Before making the trip here, he’d tried to find out about Paige Anderson, the woman who owned this piece of land. The only information he got was that she’d moved there two years before, lived alone, and never came out to socialize. There were rumors that she was crazy, and all that he’d heard about her made him curious about what would drive a woman to seclude herself from the world, but he hadn’t thought he would have to worry about his own safety. All the detail about Paige is something of an information dump. And this concern about his own safety again makes me think that Colin’s not exactly a heroic sort. That may not reflect what you know about him and intend to reveal later, but it’s my impression right now.

He had a right to be there, whether she wanted him there or not, but she had a gun, and he didn’t. She didn’t give him any choice but to leave. Yep, already know this, because I saw it. What I want to know now is what he’s going to do about it. Why didn’t he try talking to her?

He didn’t drive far before stopping to check his map. Was he even in the right place? He’d taken the right turn, there were no splits in the road, it just wound deeper and deeper into the hills and ended at her house. There was no doubt about it, this was the place marked on his father’s map. He took out the letter he found with the map and read it again. Wait a minute. He wasn’t even sure he was in the right place? Heroes are dynamic, self-contained, assured, assertive – they’re not always right, but they’re pretty certain of themselves. Again, I’m left wondering – if this is the hero, is this the way you want me to see him right now?


Sometimes life has a way of forcing you to make decisions that will impact you and your family so deeply that you may wonder for the rest of your life if you made the right choice. I know my days here with you are almost over, and I need to let you know the truth about a past I have kept hidden from you.

You remind me so much of your mother. You possess her curiosity, her need to help others, her intelligence, and wit, and I am so proud of all you have accomplished in life. I know you will do what’s right with the information you are about to acquire about the family you didn‘t know existed. I just want to warn you that things aren’t always what they seem and people are sometimes driven to do the unthinkable when money is involved.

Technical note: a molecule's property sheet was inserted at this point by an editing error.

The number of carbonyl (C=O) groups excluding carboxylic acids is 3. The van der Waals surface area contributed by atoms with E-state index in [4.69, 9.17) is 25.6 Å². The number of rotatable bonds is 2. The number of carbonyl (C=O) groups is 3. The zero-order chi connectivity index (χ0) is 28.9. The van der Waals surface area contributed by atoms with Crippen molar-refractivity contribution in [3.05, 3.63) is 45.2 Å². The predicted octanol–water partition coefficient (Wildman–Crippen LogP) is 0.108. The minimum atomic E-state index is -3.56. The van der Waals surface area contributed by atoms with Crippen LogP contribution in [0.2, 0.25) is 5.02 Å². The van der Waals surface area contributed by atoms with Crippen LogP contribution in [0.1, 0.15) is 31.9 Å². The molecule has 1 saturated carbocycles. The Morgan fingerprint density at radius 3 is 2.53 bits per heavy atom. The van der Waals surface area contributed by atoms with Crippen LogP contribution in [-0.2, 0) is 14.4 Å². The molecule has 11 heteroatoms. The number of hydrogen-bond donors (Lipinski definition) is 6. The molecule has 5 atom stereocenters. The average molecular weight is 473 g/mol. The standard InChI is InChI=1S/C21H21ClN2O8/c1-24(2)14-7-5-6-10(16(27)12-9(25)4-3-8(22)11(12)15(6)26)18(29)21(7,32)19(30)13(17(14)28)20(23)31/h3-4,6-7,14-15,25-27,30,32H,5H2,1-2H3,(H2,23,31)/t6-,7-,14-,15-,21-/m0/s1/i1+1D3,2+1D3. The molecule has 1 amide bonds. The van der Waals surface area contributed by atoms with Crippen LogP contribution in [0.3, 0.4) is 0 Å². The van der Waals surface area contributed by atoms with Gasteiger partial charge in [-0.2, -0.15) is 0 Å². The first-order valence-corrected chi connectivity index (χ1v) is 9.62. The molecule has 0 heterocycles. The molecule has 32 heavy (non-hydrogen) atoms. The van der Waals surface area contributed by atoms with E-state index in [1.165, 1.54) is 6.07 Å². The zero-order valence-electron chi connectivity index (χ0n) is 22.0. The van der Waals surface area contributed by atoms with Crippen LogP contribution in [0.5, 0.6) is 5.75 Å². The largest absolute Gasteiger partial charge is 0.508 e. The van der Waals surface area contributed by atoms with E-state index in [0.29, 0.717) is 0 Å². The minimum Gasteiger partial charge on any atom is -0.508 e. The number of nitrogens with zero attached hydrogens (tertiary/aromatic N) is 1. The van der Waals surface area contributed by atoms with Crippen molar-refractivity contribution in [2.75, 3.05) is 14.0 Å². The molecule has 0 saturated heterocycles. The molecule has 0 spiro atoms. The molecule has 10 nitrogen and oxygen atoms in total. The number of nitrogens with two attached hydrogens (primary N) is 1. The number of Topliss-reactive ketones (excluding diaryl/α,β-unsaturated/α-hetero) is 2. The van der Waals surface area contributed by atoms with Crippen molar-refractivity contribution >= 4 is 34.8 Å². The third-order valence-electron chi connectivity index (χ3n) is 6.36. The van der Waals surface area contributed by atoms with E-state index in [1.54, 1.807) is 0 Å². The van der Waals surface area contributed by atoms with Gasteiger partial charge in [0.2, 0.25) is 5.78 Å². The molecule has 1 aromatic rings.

After your mother died, I made the choice to protect you from her family and the evil I fear they have done.

She was the daughter of a wealthy family, and I was the son of a coal miner who they despised. When she got pregnant with you and married me, it made many people in her family very angry.

I’ve left a map to a mine shaft, and directions to a chest that contains some of your mother’s belongings, and information about your mother and her family. I hope you can understand why I chose to keep this from you and can forgive me.

I don’t think what I did was a mistake, and you have done very well with your life in spite of it. You have always been my pride and joy, and I know I should have told you this more often…I love you.


Oy. Okay, now I know why he stopped to check the map – so you could bring in the letter.

My first reaction as a reader to the sight of this long, looooooong letter is to skip it altogether so I can get back to the action. My second reaction is to read it, but with impatience – wondering what the heck this has to do with Paige and Colin. My third reaction is… and this is the one you won’t like… now that I know Colin’s the hero, I know all about his family, I know all about the mine, I know there’s a secret on Paige’s land, I know they’re going to find it, and I know they’ll end up together, why should I keep reading? The mystery here is why Dad didn’t just do the sensible thing and tell Colin instead of doing the treasure map/scavenger hunt thingie.

The tears welled up in his eyes It’s not that heroes never cry… but again, is this the view you want the reader to have of Colin? as he folded up the letter and placed it back into the glove compartment. He wanted to be angry with his father for leaving him with so many questions and no one to answer them, but he couldn’t bring himself to harbor any resentment toward the man who raised him alone, the man who gave him unconditional love throughout his life.